Beginning at 7 on Friday night, Section 1 begins its football playoffs after a truncated regular season. Those in charge won’t call these playoff games – and to be factual and fair, neither will we – but consider this weekend a “qualifying round” in name only.
Just set the semantics aside and ask this simple question: Do the winners advance deeper into the postseason?
All told, 48 of Section 1’s 54 teams in Classes AA, A and B – the state’s three largest classifications – will compete to advance this weekend. For some, that would require a relative miracle, but, of course, long odds are better than no odds at all.
Last year, the same three classes only sent 20 combined teams – eight apiece in Class AA and A and four in B. These expanded playoffs are a step in the right direction for Section 1 and area football in general.
After an undeniable decrease in participation in high school football – not to mention, the lack of success statewide of the best local teams in recent years – something had to change. Increasing the number of players who begin the season believing they can chase that playoff carrot is a start.
With such a short regular season (this year six games, last year seven), some seasons were often over soon after they started. That would’ve been the case for Mamaroneck, one of last year’s semifinalists in Class AA. Star quarterback Bill Flatow sprained his shoulder in the second quarter of its season opener and then Peter Matt, one of the top two-way players in Westchester, suffered a high-ankle sprain two weeks later.
The Tigers finished the regular season 0-6. Like most teams, they lack significant depth because of modest numbers, but are they unworthy of more than six meaningful games? Considering their otherwise bleak resume includes competitive losses to New Rochelle, John Jay-East Fishkill and Clarkstown North – Class AA’s Top 3 teams, which beat just about everyone else in routs – the answer is yes.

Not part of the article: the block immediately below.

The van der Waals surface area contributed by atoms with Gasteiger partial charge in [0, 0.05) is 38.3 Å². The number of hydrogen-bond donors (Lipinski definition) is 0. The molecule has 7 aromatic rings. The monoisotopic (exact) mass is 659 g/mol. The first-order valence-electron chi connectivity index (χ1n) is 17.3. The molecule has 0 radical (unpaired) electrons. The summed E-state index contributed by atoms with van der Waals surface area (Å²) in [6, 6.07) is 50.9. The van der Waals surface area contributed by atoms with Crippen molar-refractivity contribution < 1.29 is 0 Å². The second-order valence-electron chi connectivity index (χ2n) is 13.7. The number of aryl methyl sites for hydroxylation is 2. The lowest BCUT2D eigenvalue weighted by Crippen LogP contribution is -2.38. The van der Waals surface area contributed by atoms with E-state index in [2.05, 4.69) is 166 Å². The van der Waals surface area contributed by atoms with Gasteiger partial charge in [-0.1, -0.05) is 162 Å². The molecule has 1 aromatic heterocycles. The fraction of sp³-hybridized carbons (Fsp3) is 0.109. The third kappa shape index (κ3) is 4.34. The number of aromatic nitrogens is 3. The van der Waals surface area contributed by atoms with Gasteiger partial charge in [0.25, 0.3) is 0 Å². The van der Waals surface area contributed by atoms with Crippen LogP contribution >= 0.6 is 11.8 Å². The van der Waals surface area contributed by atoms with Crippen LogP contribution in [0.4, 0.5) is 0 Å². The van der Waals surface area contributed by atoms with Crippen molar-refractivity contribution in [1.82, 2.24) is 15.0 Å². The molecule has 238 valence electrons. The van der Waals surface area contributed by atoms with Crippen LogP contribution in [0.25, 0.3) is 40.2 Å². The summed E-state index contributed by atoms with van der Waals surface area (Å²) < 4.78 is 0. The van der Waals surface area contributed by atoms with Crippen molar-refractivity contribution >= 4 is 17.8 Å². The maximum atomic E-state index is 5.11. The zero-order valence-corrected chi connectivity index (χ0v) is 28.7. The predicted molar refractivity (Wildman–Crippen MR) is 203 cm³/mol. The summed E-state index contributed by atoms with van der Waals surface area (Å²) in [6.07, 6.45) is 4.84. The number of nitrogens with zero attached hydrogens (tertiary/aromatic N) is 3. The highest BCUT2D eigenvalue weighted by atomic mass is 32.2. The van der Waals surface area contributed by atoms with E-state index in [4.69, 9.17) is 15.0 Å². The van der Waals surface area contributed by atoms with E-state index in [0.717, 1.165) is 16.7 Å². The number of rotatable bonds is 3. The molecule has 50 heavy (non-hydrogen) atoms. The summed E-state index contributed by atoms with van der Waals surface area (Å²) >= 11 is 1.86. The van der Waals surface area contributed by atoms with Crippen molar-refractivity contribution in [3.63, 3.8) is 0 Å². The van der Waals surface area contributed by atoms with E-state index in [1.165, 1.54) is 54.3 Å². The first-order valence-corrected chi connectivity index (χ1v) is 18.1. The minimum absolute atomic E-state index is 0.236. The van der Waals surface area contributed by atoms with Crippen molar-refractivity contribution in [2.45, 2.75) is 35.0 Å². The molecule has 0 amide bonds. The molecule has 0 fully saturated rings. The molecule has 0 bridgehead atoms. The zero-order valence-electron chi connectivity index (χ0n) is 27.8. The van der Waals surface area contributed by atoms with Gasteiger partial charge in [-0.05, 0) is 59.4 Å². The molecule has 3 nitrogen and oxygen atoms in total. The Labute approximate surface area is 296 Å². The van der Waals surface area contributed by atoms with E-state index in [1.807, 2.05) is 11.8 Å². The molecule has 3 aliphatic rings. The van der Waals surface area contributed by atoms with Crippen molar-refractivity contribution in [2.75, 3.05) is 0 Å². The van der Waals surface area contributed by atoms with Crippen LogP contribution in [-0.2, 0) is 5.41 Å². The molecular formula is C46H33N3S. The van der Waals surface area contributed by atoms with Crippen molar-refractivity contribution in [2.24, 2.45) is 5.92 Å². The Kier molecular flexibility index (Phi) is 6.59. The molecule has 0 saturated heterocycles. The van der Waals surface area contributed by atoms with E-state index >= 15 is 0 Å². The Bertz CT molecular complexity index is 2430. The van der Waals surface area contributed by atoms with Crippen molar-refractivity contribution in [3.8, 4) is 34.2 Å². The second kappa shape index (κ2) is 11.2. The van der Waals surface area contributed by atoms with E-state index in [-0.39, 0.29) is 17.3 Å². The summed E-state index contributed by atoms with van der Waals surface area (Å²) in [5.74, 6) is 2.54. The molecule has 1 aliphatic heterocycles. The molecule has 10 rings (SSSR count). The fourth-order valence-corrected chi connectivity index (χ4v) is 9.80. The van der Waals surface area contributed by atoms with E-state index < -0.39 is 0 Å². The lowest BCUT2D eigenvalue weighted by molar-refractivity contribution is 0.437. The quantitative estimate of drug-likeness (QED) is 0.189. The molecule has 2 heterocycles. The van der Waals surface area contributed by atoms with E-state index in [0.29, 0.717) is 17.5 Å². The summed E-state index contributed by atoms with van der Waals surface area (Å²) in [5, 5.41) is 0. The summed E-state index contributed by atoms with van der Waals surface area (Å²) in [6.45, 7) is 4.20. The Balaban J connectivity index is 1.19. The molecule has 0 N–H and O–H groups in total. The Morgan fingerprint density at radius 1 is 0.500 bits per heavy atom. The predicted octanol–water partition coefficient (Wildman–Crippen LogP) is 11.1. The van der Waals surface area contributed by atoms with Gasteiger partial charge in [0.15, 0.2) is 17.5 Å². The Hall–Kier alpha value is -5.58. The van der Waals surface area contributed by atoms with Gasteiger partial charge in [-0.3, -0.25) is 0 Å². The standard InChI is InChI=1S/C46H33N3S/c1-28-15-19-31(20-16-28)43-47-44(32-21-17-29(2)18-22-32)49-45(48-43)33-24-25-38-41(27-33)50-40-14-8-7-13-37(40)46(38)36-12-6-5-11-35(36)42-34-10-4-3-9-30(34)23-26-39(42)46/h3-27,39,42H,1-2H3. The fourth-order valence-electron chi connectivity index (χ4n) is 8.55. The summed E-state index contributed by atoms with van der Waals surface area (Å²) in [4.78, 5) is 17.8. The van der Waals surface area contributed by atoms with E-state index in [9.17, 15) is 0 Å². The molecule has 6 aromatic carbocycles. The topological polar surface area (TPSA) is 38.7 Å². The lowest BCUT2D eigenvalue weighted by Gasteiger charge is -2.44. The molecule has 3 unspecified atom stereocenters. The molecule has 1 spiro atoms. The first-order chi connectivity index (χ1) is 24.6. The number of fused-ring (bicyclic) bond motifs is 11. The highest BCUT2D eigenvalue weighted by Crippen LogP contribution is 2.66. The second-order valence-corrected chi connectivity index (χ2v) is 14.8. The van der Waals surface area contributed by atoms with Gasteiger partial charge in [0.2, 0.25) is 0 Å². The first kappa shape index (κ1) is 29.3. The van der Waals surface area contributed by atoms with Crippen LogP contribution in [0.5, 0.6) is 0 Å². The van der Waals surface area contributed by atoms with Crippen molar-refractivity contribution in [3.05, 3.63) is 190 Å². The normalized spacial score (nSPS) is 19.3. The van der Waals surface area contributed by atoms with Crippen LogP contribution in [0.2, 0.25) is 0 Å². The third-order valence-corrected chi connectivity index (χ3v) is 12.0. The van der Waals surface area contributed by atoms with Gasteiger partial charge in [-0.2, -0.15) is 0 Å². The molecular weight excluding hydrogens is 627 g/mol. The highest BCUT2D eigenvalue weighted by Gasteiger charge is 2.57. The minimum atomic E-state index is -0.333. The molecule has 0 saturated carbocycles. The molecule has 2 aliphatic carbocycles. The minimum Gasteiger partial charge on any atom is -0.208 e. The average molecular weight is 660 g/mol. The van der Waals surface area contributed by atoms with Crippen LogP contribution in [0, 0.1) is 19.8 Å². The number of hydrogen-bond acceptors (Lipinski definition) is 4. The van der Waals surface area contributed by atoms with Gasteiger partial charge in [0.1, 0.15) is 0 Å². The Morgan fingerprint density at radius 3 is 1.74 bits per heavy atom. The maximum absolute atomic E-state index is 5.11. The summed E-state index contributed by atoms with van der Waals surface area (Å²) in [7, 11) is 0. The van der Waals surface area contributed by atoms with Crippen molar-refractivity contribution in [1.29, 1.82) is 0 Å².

“Is it fair? We’re obviously grateful to get this opportunity,” said Flatow, who will play when Mamaroneck visits Carmel Friday night. “We’ve had such a harder schedule than some of the other teams in the playoffs, so I guess it’s fair for us to get an opportunity to compete with them.”
Mamaroneck was among 13 teams in Class AA that automatically qualified for the playoffs. Similarly, there were 13 automatic qualifiers in Class A and 10 in B.
That cutoff – some believed it was arbitrary – drew plenty of ire and questions about its viability are fair. Whatever your opinion, it had a positive impact on how several teams, Mamaroneck included, viewed their season.
“The fact of the matter is, we played a really difficult schedule against some great teams, but we weren’t being penalized. We were being rewarded,” Tigers coach Anthony Vitti said. “The kids understood that. Sometimes when you lose a couple tough games it can be a psychological challenge to get the kids to come back strong. But now our kids are excited and ready to make a run.”
In past years, Section 1’s system for earning playoff berths had earned its share of detractors. The power-based scheduling that was enacted in 2011 led to lower-ranked teams feasting on easier schedules and wresting playoff berths away from winners who had been challenged by schedules similar to Mamaroneck’s. The expanded playoffs have allowed something of a compromise.
In Class B, Valhalla probably has the biggest gripe with its seed – as the No. 14-ranked team, the 6-0 Vikings could only earn the 11th seed – but second-year coach Steve Boyer viewed the season as a chance to build the program but also earn respect in the playoffs.
“I totally agree with the system. We were preseason-ranked 14th and our schedule showed it,” Boyer said. “The highest-ranked team we played was (eighth-ranked) Putnam Valley. We played our schedule and did what we had to do, but now we have to step up in class.”
That challenge will be shared by plenty of teams this weekend, but it’s certainly better than the alternative.